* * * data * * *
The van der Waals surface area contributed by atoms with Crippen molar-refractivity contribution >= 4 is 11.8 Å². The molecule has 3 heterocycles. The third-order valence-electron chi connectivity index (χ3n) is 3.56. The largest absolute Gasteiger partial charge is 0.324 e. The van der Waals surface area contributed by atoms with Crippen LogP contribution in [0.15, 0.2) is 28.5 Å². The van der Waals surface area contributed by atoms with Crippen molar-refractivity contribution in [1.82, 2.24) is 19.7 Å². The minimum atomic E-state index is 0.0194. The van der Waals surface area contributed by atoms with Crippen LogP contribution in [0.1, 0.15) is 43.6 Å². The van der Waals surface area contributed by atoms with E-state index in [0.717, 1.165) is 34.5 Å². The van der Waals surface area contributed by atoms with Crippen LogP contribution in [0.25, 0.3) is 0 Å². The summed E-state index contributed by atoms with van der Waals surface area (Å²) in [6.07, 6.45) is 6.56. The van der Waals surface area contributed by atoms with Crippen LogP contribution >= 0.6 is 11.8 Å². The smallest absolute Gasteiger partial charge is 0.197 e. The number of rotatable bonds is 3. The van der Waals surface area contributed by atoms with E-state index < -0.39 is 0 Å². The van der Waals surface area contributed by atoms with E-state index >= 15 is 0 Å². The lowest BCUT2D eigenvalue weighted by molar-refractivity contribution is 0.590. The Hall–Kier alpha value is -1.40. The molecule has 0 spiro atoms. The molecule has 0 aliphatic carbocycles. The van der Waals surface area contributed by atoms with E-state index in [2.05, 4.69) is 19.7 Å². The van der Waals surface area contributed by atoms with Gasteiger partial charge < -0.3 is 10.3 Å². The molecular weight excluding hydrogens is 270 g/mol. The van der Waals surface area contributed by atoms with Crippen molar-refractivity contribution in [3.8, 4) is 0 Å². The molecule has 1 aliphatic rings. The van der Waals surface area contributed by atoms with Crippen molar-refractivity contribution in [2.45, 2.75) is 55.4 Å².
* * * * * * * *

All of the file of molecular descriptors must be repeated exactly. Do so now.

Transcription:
The van der Waals surface area contributed by atoms with Crippen molar-refractivity contribution >= 4 is 11.8 Å². The molecule has 3 heterocycles. The third-order valence-electron chi connectivity index (χ3n) is 3.56. The largest absolute Gasteiger partial charge is 0.324 e. The van der Waals surface area contributed by atoms with Crippen LogP contribution in [0.15, 0.2) is 28.5 Å². The van der Waals surface area contributed by atoms with Crippen molar-refractivity contribution in [1.82, 2.24) is 19.7 Å². The minimum atomic E-state index is 0.0194. The van der Waals surface area contributed by atoms with Crippen LogP contribution in [0.1, 0.15) is 43.6 Å². The van der Waals surface area contributed by atoms with E-state index in [0.717, 1.165) is 34.5 Å². The van der Waals surface area contributed by atoms with Crippen LogP contribution in [0.25, 0.3) is 0 Å². The summed E-state index contributed by atoms with van der Waals surface area (Å²) in [6.07, 6.45) is 6.56. The van der Waals surface area contributed by atoms with Crippen LogP contribution >= 0.6 is 11.8 Å². The smallest absolute Gasteiger partial charge is 0.197 e. The number of rotatable bonds is 3. The van der Waals surface area contributed by atoms with E-state index < -0.39 is 0 Å². The van der Waals surface area contributed by atoms with E-state index >= 15 is 0 Å². The lowest BCUT2D eigenvalue weighted by molar-refractivity contribution is 0.590. The Hall–Kier alpha value is -1.40. The molecule has 0 spiro atoms. The molecule has 0 aliphatic carbocycles. The van der Waals surface area contributed by atoms with E-state index in [2.05, 4.69) is 19.7 Å². The van der Waals surface area contributed by atoms with Gasteiger partial charge < -0.3 is 10.3 Å². The molecular weight excluding hydrogens is 270 g/mol. The van der Waals surface area contributed by atoms with Crippen molar-refractivity contribution in [3.8, 4) is 0 Å². The molecule has 1 aliphatic rings. The van der Waals surface area contributed by atoms with Crippen molar-refractivity contribution in [2.45, 2.75) is 55.4 Å².